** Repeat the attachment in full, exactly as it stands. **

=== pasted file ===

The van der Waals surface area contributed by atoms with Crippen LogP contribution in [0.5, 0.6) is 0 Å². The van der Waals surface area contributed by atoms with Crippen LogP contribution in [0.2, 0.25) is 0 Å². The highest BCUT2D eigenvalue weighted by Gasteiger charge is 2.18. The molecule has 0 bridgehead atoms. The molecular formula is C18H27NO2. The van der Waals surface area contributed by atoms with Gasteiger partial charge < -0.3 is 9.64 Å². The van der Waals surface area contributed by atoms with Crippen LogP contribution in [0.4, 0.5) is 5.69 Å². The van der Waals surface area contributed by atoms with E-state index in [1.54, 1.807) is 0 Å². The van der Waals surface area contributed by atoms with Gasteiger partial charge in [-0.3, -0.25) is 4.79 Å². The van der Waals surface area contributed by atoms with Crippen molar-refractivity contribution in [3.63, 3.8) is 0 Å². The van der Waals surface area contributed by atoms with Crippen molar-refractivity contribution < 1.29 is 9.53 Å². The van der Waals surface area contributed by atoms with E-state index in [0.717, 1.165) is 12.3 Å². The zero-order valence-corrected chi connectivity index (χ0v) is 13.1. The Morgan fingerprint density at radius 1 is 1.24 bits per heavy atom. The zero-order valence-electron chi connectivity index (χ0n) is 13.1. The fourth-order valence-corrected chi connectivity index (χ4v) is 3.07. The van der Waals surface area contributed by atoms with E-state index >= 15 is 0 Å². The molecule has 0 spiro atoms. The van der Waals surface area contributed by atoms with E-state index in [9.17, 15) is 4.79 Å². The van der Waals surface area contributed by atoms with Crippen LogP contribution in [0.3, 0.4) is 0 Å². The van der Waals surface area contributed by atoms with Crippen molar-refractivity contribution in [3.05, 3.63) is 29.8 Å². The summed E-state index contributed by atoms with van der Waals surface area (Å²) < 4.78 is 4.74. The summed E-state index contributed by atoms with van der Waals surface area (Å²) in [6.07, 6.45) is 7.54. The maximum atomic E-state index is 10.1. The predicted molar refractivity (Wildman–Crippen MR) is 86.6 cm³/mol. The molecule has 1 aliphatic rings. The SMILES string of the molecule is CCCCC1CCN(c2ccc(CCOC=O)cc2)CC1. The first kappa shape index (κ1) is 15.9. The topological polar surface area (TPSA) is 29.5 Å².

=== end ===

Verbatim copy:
The van der Waals surface area contributed by atoms with Crippen LogP contribution in [0.5, 0.6) is 0 Å². The van der Waals surface area contributed by atoms with Crippen LogP contribution in [0.2, 0.25) is 0 Å². The highest BCUT2D eigenvalue weighted by Gasteiger charge is 2.18. The molecule has 0 bridgehead atoms. The molecular formula is C18H27NO2. The van der Waals surface area contributed by atoms with Gasteiger partial charge < -0.3 is 9.64 Å². The van der Waals surface area contributed by atoms with Crippen LogP contribution in [0.4, 0.5) is 5.69 Å². The van der Waals surface area contributed by atoms with E-state index in [1.54, 1.807) is 0 Å². The van der Waals surface area contributed by atoms with Gasteiger partial charge in [-0.3, -0.25) is 4.79 Å². The van der Waals surface area contributed by atoms with Crippen molar-refractivity contribution in [3.63, 3.8) is 0 Å². The van der Waals surface area contributed by atoms with Crippen molar-refractivity contribution < 1.29 is 9.53 Å². The van der Waals surface area contributed by atoms with E-state index in [0.717, 1.165) is 12.3 Å². The zero-order valence-corrected chi connectivity index (χ0v) is 13.1. The Morgan fingerprint density at radius 1 is 1.24 bits per heavy atom. The zero-order valence-electron chi connectivity index (χ0n) is 13.1. The fourth-order valence-corrected chi connectivity index (χ4v) is 3.07. The van der Waals surface area contributed by atoms with E-state index >= 15 is 0 Å². The molecule has 0 spiro atoms. The van der Waals surface area contributed by atoms with E-state index in [9.17, 15) is 4.79 Å². The van der Waals surface area contributed by atoms with Crippen LogP contribution in [0.3, 0.4) is 0 Å². The van der Waals surface area contributed by atoms with Crippen molar-refractivity contribution in [3.05, 3.63) is 29.8 Å². The summed E-state index contributed by atoms with van der Waals surface area (Å²) < 4.78 is 4.74. The summed E-state index contributed by atoms with van der Waals surface area (Å²) in [6.07, 6.45) is 7.54. The maximum atomic E-state index is 10.1. The predicted molar refractivity (Wildman–Crippen MR) is 86.6 cm³/mol. The molecule has 1 aliphatic rings. The SMILES string of the molecule is CCCCC1CCN(c2ccc(CCOC=O)cc2)CC1. The first kappa shape index (κ1) is 15.9. The topological polar surface area (TPSA) is 29.5 Å².